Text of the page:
Our culture often doesn't take rape or sexual violence seriously. People spring to the defense of celebrities accused of sexual violence or abuse like Woody Allen, R. Kelly, or Dr. Luke, and perpetrators often suffer few consequences. When Brock Turner is sentenced to only six months for rape, it's easy to conclude that our culture is too ready to give abusers and rapists the benefit of the doubt.
So when, in the documentary Pervert Park, sex offender William Fuery tells his therapy group, "We're not human beings to them. We're a title, we're a monster. We're a bogeyman"—it's easy to dismiss the complaint. Many sex offenders aren't treated like bogeymen at all; they're celebrated, and A-list actors line up to appear in their films.
But watching Pervert Park, it's hard to deny that Fuery has a point. For the poor, non-famous, convicted sex offenders who live in the St. Petersburg trailer park run by Florida Justice Transitions, stigma is a pervasive part of everyday existence. The program offers community support and therapy, and a place to live. In St. Petersburg, as in many localities in the United States, sex offenders are not allowed to reside within 1000 feet of any place where children congregate, like schools and churches. This effectively makes most housing off limits—a problem compounded by the fact that offenders are often not allowed to move across county lines.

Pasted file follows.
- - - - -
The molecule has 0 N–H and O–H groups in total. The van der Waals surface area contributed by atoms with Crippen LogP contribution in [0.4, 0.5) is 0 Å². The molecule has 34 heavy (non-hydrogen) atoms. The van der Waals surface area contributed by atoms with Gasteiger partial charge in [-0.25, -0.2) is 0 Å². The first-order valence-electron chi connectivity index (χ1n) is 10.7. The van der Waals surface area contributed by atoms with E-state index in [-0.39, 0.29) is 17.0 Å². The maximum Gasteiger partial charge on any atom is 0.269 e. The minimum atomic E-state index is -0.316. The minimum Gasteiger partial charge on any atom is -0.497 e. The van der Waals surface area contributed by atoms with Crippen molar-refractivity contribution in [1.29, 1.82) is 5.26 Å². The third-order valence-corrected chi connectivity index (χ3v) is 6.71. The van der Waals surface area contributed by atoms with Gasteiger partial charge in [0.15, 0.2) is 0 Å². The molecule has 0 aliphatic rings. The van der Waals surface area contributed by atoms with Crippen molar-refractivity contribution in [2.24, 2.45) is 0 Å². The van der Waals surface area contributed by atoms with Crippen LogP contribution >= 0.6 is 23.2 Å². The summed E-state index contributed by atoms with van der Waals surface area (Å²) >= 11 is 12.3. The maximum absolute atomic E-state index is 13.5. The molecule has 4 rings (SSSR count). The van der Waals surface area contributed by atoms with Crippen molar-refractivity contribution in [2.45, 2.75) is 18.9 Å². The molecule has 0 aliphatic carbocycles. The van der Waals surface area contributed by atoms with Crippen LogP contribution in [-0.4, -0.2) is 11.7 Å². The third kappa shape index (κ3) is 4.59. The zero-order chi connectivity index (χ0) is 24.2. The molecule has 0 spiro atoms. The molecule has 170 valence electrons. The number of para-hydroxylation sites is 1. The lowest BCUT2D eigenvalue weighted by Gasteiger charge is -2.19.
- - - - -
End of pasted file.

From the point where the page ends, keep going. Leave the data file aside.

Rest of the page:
The park in the film is a safe haven—though even here the safety is limited. Fuery, who does maintenance for the trailers, says he has to check damage every morning; people regularly drive in to break things and harass the "baby rapers." In one bizarre incident, a resident discovers a bag of dead rats in a washing machine.
The filmmakers, Frida and Lasse Barkfors, initially saw the people in the park through a stereotypical lens too. "We read an article in the Danish newspaper about the park in 2010," Frida told me by Skype. They thought sex offenders deliberately segregated themselves to form their own community. "We thought that sounded like a weird place and went there to make a film, more as an anthropological study. And when we got there; I mean we hadn't questioned what a sex offender was, we completely bought into this mainstream media portrait. So when we got there, we sat down in therapy and listened to their stories and started talking to them, and very soon realized that there was much more to tell."
The sex offenders weren't self-segregating; they were in the park because society hated them, not the other way around.
One big part of the "more to tell" is the fact that many of the people in the park are themselves victims. It's not clear precisely how common it is for sex offenders to have a history of abuse—estimates range from 40-80 percent. Whatever the exact percentages, in many cases a cultural refusal to take sexual violence seriously, or to provide people with resources for dealing with violence, results in a cycle of ongoing abuse. Fuery, who was imprisoned for exposing himself to children, was physically abused by his parents and sexually abused by a babysitter. His wife and child were killed by a drunk driver, leading him, as he says, to try to destroy himself for 20 years. Another resident, Tracy Hutchinson, was raped by her father as a child: their sexual relationship continued into her adulthood. The agonized discussion of her raping her own eight-year-old son is easily the most painful moment of an extremely painful film.